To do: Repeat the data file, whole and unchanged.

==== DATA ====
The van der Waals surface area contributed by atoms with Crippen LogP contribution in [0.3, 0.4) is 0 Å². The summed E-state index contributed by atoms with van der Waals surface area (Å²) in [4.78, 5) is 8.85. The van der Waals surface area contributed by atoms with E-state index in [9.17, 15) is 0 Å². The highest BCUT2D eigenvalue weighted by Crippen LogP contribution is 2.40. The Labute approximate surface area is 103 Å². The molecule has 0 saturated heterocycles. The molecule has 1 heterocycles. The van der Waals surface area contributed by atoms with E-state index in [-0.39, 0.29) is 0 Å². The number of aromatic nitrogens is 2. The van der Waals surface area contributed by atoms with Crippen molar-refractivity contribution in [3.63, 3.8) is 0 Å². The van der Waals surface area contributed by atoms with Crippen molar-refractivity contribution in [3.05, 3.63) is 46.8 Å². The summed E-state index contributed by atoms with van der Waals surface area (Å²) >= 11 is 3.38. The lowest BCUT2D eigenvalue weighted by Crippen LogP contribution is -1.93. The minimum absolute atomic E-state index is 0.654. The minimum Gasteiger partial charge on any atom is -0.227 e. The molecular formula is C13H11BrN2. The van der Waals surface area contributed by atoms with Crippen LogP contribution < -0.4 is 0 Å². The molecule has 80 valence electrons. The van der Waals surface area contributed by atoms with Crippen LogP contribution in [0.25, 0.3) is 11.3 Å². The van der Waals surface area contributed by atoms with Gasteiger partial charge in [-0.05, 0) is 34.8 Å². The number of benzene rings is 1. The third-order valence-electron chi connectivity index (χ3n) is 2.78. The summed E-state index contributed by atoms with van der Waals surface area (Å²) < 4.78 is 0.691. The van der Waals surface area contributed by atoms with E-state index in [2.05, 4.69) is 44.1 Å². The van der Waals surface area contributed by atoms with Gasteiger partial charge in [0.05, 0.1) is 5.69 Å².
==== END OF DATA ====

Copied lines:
The van der Waals surface area contributed by atoms with Crippen LogP contribution in [0.3, 0.4) is 0 Å². The summed E-state index contributed by atoms with van der Waals surface area (Å²) in [4.78, 5) is 8.85. The van der Waals surface area contributed by atoms with E-state index in [9.17, 15) is 0 Å². The highest BCUT2D eigenvalue weighted by Crippen LogP contribution is 2.40. The Labute approximate surface area is 103 Å². The molecule has 0 saturated heterocycles. The molecule has 1 heterocycles. The van der Waals surface area contributed by atoms with E-state index in [-0.39, 0.29) is 0 Å². The number of aromatic nitrogens is 2. The van der Waals surface area contributed by atoms with Crippen molar-refractivity contribution in [3.63, 3.8) is 0 Å². The van der Waals surface area contributed by atoms with Crippen molar-refractivity contribution in [3.05, 3.63) is 46.8 Å². The summed E-state index contributed by atoms with van der Waals surface area (Å²) >= 11 is 3.38. The lowest BCUT2D eigenvalue weighted by Crippen LogP contribution is -1.93. The minimum absolute atomic E-state index is 0.654. The minimum Gasteiger partial charge on any atom is -0.227 e. The molecular formula is C13H11BrN2. The van der Waals surface area contributed by atoms with Crippen LogP contribution < -0.4 is 0 Å². The molecule has 80 valence electrons. The van der Waals surface area contributed by atoms with Crippen LogP contribution in [0.25, 0.3) is 11.3 Å². The van der Waals surface area contributed by atoms with Gasteiger partial charge in [-0.05, 0) is 34.8 Å². The number of benzene rings is 1. The third-order valence-electron chi connectivity index (χ3n) is 2.78. The summed E-state index contributed by atoms with van der Waals surface area (Å²) < 4.78 is 0.691. The van der Waals surface area contributed by atoms with E-state index in [2.05, 4.69) is 44.1 Å². The van der Waals surface area contributed by atoms with Gasteiger partial charge in [0.05, 0.1) is 5.69 Å².